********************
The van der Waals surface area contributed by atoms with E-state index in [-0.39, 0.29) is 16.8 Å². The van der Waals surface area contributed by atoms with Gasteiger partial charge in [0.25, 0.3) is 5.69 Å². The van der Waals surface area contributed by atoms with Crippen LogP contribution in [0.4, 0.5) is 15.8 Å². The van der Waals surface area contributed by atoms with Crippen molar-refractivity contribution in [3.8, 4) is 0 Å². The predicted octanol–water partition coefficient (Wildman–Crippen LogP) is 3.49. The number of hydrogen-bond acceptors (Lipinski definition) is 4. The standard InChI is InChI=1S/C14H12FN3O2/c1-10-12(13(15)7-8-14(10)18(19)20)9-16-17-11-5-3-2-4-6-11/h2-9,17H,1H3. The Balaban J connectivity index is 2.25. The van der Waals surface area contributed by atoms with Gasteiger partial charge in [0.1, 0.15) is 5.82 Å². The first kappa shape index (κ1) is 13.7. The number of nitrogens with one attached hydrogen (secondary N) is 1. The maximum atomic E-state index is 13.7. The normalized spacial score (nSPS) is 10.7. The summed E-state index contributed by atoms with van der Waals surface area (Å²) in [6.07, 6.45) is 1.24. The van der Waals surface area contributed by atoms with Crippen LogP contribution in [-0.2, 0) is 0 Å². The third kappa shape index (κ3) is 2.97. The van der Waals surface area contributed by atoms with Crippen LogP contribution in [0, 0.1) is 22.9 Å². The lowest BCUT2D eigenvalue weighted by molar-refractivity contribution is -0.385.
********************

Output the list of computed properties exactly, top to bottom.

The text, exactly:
The van der Waals surface area contributed by atoms with E-state index in [-0.39, 0.29) is 16.8 Å². The van der Waals surface area contributed by atoms with Gasteiger partial charge in [0.25, 0.3) is 5.69 Å². The van der Waals surface area contributed by atoms with Crippen LogP contribution in [0.4, 0.5) is 15.8 Å². The van der Waals surface area contributed by atoms with Crippen molar-refractivity contribution in [3.8, 4) is 0 Å². The predicted octanol–water partition coefficient (Wildman–Crippen LogP) is 3.49. The number of hydrogen-bond acceptors (Lipinski definition) is 4. The standard InChI is InChI=1S/C14H12FN3O2/c1-10-12(13(15)7-8-14(10)18(19)20)9-16-17-11-5-3-2-4-6-11/h2-9,17H,1H3. The Balaban J connectivity index is 2.25. The van der Waals surface area contributed by atoms with Gasteiger partial charge in [0.1, 0.15) is 5.82 Å². The first kappa shape index (κ1) is 13.7. The number of nitrogens with one attached hydrogen (secondary N) is 1. The maximum atomic E-state index is 13.7. The normalized spacial score (nSPS) is 10.7. The summed E-state index contributed by atoms with van der Waals surface area (Å²) in [6.07, 6.45) is 1.24. The van der Waals surface area contributed by atoms with Crippen LogP contribution in [-0.2, 0) is 0 Å². The third kappa shape index (κ3) is 2.97. The van der Waals surface area contributed by atoms with Crippen LogP contribution in [0, 0.1) is 22.9 Å². The lowest BCUT2D eigenvalue weighted by molar-refractivity contribution is -0.385.